Douglas Perez Castro: The Fifth World at Breese Little Gallery
Cuban artist Douglas Perez Castro returns to Breese Little Art Gallery in Clerkenwell after his successful showing there in 2012 (CANNIBAL/CARNIVAL), with a new collection of confrontational, humorous and thought-provoking art. The Fifth World tackles the issue of Cuban slavery, which reigned for roughly two centuries before it was abolished in 1886; the title is a play on the idea of the Western concept of the third world, a global population that is divided into the order in which it developed. In the artist’s words, “The Fifth World” intends to symbolise the state of mind where “creativity and endurance come together to provoke reflection.”
And the work does succeed in provoking reflection: the images are arresting, and Perez Castro isn’t shy in colour or concept. Humour is a prominent theme in the work, with one painting, Resaca, showing an Afro-Cuban servant in a stately home, sweeping up human bones beneath paintings of third world and developed world depictions of war. Perez Castro says humour should be like “a whip with jingle bells,” cutting and jolly at the same time. He mixes domestic interiors and architecture with scenes of absurdity, and the detail is simultaneously beautiful and brash.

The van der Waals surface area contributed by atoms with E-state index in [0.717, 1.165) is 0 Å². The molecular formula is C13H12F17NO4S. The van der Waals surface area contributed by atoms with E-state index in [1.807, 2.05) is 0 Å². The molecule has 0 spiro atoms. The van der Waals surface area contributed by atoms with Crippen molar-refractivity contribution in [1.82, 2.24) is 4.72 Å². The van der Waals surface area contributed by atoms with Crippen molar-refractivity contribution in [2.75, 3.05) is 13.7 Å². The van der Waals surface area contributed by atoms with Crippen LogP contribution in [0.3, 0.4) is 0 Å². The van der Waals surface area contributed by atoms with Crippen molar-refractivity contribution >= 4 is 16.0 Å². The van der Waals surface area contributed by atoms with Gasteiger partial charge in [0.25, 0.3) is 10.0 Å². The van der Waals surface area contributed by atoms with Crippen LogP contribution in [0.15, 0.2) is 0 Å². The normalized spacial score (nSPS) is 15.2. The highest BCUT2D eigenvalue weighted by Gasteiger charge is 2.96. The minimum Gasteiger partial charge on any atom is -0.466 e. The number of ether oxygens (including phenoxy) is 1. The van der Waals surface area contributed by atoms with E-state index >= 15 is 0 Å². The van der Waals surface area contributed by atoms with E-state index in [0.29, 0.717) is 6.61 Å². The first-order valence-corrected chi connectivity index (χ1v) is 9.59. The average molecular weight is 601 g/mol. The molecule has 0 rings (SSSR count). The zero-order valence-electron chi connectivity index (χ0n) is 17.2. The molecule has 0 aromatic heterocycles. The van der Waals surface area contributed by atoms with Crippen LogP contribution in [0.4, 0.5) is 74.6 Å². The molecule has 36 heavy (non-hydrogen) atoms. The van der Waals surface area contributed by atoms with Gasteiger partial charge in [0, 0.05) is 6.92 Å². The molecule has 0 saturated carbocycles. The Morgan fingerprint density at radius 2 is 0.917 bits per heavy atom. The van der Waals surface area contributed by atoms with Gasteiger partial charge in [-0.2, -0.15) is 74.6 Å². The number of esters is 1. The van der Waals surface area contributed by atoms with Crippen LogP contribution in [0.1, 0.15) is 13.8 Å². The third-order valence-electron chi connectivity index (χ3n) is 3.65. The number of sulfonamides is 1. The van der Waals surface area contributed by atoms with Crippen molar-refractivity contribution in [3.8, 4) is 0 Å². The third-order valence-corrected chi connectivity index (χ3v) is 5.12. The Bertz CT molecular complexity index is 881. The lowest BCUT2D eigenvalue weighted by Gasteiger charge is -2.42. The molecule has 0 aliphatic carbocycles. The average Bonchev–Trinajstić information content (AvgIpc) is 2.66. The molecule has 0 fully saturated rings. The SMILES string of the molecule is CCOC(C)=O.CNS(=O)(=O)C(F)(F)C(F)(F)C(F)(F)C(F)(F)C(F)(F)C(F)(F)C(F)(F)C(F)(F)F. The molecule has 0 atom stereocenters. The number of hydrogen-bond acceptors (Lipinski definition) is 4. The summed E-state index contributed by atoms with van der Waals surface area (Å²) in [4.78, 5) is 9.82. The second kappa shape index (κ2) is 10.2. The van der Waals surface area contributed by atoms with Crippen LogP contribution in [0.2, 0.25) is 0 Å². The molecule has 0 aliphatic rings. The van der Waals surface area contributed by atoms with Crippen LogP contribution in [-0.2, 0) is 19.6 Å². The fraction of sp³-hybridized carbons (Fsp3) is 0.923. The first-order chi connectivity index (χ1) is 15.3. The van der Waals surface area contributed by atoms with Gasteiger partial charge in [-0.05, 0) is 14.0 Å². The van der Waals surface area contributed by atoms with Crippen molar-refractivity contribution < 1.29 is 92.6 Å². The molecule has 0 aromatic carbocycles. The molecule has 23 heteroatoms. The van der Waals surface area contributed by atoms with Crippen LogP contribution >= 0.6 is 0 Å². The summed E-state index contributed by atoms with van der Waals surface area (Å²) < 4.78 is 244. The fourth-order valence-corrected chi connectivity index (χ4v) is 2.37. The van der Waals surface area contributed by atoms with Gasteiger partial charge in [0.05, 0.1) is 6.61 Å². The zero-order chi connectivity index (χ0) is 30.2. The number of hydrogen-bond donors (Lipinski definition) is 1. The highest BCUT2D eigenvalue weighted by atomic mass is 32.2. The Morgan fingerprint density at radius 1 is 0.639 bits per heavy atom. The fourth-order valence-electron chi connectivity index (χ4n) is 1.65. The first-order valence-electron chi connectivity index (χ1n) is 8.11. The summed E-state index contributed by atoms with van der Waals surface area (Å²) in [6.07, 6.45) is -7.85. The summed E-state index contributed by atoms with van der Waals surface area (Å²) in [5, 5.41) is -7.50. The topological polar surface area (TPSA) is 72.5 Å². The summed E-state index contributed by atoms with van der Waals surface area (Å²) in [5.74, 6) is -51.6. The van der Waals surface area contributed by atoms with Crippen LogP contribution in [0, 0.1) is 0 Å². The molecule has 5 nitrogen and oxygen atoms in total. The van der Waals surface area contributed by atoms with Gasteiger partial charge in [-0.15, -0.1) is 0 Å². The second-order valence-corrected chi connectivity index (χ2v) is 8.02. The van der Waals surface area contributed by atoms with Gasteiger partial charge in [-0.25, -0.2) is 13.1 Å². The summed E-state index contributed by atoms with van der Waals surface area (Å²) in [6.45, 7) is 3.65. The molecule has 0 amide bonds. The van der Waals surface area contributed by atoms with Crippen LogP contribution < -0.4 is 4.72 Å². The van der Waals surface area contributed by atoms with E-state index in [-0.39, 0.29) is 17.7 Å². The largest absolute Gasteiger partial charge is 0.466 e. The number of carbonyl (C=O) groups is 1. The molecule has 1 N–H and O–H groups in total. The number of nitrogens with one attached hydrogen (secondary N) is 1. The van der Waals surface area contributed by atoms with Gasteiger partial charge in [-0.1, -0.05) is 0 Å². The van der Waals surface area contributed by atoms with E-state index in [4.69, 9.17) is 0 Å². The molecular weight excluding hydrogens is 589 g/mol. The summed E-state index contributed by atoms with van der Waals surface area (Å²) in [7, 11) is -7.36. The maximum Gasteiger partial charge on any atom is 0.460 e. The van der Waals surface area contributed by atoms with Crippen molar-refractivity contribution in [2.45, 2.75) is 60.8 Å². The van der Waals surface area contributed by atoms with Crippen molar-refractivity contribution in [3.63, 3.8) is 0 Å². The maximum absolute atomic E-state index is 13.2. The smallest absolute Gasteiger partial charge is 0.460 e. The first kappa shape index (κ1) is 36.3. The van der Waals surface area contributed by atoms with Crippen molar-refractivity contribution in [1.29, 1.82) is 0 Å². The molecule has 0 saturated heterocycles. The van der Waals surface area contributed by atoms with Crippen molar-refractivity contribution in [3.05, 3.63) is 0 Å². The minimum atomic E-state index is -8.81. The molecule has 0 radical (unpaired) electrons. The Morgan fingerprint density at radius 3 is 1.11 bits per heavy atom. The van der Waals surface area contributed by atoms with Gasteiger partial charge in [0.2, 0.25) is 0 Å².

Paintings such as Desayuno de Campeones (Breakfast of Champions) and Colmenita demand closer inspection, as the devil is in the detail. Colmenita depicts a scene of beautiful looking cakes, however on closer inspection, the cakes are surrounded by flies. In Breakfast of Champions, what looks like a traditional still life becomes much more on closer approach: the watermelon seeds are actually human heads, continuing with the theme of cannibalism from Perez Castro’s previous collection.
Filled with vibrant colour, absurd, humorous scenes and combative imagery, this is an alluring and thoughtful exhibition and a must-see for anyone with an interest in the intricacies and difficulties of Cuban history.
Douglas Perez Castro: The Fifth World is at Breese Little Art Gallery from 23rd April until 16th May 2015, for further information visit here.